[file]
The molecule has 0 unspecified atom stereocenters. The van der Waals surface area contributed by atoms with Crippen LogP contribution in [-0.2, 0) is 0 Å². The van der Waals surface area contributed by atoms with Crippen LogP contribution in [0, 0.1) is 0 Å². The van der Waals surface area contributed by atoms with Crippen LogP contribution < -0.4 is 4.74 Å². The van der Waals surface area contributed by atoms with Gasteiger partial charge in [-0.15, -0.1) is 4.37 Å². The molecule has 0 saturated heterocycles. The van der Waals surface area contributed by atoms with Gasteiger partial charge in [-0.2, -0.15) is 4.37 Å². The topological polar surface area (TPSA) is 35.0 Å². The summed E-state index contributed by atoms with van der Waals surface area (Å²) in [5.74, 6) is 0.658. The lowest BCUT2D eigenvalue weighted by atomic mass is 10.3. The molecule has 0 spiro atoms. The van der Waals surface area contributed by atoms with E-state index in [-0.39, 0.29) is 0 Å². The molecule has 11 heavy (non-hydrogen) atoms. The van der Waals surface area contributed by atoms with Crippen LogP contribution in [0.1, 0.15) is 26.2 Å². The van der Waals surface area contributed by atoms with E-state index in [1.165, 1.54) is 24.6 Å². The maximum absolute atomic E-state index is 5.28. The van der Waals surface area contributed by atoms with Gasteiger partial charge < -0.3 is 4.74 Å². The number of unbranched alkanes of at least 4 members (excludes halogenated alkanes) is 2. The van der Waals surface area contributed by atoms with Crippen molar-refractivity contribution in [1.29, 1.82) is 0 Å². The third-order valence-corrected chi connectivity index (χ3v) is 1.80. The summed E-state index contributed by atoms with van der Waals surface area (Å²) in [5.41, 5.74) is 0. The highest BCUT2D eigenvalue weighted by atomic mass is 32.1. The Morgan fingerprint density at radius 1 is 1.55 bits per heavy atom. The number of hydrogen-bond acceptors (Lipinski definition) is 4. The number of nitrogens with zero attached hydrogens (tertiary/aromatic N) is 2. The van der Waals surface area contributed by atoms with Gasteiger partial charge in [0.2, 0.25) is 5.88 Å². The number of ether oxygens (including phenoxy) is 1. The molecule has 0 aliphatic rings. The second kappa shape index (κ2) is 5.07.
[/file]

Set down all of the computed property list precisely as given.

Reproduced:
The molecule has 0 unspecified atom stereocenters. The van der Waals surface area contributed by atoms with Crippen LogP contribution in [-0.2, 0) is 0 Å². The van der Waals surface area contributed by atoms with Crippen LogP contribution in [0, 0.1) is 0 Å². The van der Waals surface area contributed by atoms with Crippen LogP contribution < -0.4 is 4.74 Å². The van der Waals surface area contributed by atoms with Gasteiger partial charge in [-0.15, -0.1) is 4.37 Å². The molecule has 0 saturated heterocycles. The van der Waals surface area contributed by atoms with Gasteiger partial charge in [-0.2, -0.15) is 4.37 Å². The topological polar surface area (TPSA) is 35.0 Å². The summed E-state index contributed by atoms with van der Waals surface area (Å²) in [5.74, 6) is 0.658. The lowest BCUT2D eigenvalue weighted by atomic mass is 10.3. The molecule has 0 spiro atoms. The van der Waals surface area contributed by atoms with E-state index in [-0.39, 0.29) is 0 Å². The molecule has 11 heavy (non-hydrogen) atoms. The van der Waals surface area contributed by atoms with Crippen LogP contribution in [0.1, 0.15) is 26.2 Å². The van der Waals surface area contributed by atoms with E-state index in [1.165, 1.54) is 24.6 Å². The maximum absolute atomic E-state index is 5.28. The van der Waals surface area contributed by atoms with Gasteiger partial charge < -0.3 is 4.74 Å². The number of unbranched alkanes of at least 4 members (excludes halogenated alkanes) is 2. The van der Waals surface area contributed by atoms with Crippen molar-refractivity contribution in [1.29, 1.82) is 0 Å². The third-order valence-corrected chi connectivity index (χ3v) is 1.80. The summed E-state index contributed by atoms with van der Waals surface area (Å²) in [5.41, 5.74) is 0. The highest BCUT2D eigenvalue weighted by atomic mass is 32.1. The Morgan fingerprint density at radius 1 is 1.55 bits per heavy atom. The number of hydrogen-bond acceptors (Lipinski definition) is 4. The number of nitrogens with zero attached hydrogens (tertiary/aromatic N) is 2. The van der Waals surface area contributed by atoms with Gasteiger partial charge in [0.2, 0.25) is 5.88 Å². The number of ether oxygens (including phenoxy) is 1. The molecule has 0 aliphatic rings. The second kappa shape index (κ2) is 5.07.